Many researchers have considered the UAV recovery method in emergency situations as discussed above. To handle this problem, they have proposed that the UAV immediately land at a nearby, safe region instead of returning to the base. Saripalli et al. (2002) proposes the idea of autonomous helicopter landing using a vision sensor when a UAV is placed in an emergency situation. It assumed that a helicopter can recognize the landing site. Theodore et al. (2006) and Bosch et al. (2006) suggest autonomous UAV landing at an unprepared site using stereo or mono visual sensors. However, they cannot provide a complete solution for UAV recovery. Although a UAV can land at an unprepared site without the aid of GPS, we should know exactly where it has landed to recover it. It is altogether another problem to recover a UAV. For this reason, we suggest a different approach for UAV recovery in this paper. Instead of landing at a nearby, safe region, we consider a method whereby the UAV returns to the base using a dead-reckoning INS without the aid of GPS. As mentioned above, using only INS, it is hard to make a UAV accurately return to its base. Therefore, we suggest a new navigation algorithm in conjunction with SLAM to replace the established navigation method.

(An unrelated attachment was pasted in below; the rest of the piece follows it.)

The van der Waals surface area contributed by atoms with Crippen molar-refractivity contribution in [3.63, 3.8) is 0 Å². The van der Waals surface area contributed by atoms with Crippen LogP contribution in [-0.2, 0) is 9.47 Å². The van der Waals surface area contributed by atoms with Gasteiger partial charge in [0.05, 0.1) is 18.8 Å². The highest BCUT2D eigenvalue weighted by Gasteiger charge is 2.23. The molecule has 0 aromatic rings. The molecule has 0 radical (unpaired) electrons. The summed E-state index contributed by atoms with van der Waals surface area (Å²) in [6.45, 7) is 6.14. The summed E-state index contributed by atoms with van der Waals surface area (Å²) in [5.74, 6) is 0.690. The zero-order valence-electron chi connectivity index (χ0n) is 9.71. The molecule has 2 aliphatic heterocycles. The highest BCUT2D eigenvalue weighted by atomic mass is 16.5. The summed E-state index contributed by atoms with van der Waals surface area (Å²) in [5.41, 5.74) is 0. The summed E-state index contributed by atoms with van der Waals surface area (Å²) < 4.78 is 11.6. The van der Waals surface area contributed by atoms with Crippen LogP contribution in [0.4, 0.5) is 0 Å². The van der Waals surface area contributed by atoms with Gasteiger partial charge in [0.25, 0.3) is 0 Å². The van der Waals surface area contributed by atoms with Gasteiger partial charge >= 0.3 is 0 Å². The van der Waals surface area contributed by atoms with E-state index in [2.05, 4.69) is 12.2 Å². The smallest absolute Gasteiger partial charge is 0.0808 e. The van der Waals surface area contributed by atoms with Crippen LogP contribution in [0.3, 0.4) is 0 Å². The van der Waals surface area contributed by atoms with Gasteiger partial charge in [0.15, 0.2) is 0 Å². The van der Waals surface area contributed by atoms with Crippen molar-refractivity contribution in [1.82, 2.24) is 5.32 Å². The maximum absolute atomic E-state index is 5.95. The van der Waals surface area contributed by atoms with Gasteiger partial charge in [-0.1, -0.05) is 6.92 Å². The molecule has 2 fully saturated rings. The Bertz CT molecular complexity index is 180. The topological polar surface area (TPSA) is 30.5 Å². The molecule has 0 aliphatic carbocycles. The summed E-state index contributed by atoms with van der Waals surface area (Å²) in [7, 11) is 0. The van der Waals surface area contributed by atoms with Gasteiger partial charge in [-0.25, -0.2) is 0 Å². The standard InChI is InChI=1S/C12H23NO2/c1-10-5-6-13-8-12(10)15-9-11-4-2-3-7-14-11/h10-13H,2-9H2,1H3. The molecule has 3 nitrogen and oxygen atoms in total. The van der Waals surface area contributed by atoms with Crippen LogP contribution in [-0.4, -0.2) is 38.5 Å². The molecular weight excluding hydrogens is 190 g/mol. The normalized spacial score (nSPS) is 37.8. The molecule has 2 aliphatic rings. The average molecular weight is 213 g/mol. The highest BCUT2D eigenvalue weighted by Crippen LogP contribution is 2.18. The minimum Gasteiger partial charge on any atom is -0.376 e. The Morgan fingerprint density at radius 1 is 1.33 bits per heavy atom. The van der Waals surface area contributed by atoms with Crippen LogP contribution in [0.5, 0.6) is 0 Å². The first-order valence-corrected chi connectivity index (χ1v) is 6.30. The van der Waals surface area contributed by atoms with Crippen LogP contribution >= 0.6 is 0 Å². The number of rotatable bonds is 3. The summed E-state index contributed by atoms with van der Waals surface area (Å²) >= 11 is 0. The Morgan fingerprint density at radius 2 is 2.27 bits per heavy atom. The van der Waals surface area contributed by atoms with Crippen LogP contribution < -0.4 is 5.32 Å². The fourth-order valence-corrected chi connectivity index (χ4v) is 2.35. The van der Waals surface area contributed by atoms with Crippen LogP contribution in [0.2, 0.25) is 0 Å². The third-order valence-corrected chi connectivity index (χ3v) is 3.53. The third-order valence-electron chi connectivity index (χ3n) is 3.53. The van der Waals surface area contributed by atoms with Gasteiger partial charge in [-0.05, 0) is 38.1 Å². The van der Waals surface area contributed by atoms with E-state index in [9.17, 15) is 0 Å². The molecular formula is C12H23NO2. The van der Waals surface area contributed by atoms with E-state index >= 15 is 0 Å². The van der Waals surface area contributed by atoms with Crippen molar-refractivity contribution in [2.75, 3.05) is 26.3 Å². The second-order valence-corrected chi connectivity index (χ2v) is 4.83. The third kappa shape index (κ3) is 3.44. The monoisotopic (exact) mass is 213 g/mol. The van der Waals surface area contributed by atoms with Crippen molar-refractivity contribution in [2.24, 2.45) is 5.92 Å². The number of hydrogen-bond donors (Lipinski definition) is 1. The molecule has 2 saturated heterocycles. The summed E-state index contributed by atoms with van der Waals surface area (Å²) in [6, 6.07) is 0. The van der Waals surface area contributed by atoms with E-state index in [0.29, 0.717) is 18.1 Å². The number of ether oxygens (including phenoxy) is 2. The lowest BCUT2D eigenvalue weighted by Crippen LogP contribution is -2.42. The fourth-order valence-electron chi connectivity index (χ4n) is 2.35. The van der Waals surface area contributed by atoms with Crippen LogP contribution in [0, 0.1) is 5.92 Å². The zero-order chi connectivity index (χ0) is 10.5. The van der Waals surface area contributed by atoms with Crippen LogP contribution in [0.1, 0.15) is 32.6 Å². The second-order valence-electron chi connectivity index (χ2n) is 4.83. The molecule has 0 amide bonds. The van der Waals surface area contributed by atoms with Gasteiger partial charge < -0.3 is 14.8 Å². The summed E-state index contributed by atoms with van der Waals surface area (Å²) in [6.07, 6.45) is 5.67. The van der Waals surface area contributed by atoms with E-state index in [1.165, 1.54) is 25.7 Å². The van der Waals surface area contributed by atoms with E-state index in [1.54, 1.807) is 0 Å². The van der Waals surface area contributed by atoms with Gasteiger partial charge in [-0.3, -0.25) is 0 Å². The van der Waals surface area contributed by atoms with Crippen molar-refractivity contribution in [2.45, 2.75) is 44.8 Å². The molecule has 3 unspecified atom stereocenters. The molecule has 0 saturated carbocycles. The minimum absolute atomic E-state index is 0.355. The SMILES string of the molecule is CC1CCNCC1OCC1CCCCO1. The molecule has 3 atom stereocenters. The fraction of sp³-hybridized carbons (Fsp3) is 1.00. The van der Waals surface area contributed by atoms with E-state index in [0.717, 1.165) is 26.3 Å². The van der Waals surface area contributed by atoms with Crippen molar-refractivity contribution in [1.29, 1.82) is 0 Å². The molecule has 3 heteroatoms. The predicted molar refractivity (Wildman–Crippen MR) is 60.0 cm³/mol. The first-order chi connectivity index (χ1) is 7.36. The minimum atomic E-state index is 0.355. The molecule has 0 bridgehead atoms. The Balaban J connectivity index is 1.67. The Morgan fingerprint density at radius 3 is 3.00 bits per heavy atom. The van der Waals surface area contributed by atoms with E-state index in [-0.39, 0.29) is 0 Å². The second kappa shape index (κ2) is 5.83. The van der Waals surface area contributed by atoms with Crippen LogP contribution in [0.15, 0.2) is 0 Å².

Simultaneous localization and mapping (SLAM) (Durrant-Whyte and Bailey, 2006; Gamini Dissanayake et al. 2001) is a popular method for robotics. It is the process by which a robot can build a map of an unknown environment and simultaneously use this map to compute its position. Extensive research on SLAM (Gamini Dissanayake et al. 2001) shows that the error of the map reaches a lower limit, which is a function of the error at the time of the first observation. For these reasons, a SLAM algorithm can help an INSbased navigation system without the aid of GPS to prevent its error of divergence with regard to the vehicle position. Kim and Sukkarieh (2003) applied this method to UAVs, and demonstrated that an airborne SLAM was possible using only vision and INS sensors. Kim and Sukkarieh (2003) furnish the main idea and intuition for our study. We apply the concept of an airborne SLAM algorithm for the UAV recovery method. This can make it possible for a UAV to return to its base accurately. A SLAM algorithm can reduce the vehicular position and map uncertainties when re-observations are made. In a SLAM algorithm, the re-observation process increases the correlation between the map and the vehicle. It is an important and interesting characteristic of SLAM algorithms for mitigating the positional error. Especially in this paper, the proposed method focuses on path planning that maximizes the correlation between landmarks when a SLAM algorithm is used for a supplementary navigation system. The proposed path planning consists of several circular closed paths for using the re-observation process. When a UAV flies along the path proposed by a SLAM algorithm, the errors in the UAV positions are dramatically reduced. In this paper, a SLAM algorithm based on extended Kalman filter (EKF) is formulated. The detailed algorithm is covered in Bailey (2002). For simplicity's sake, planar motion of a blimp-type UAV is considered and pointed-shape landmarks are introduced.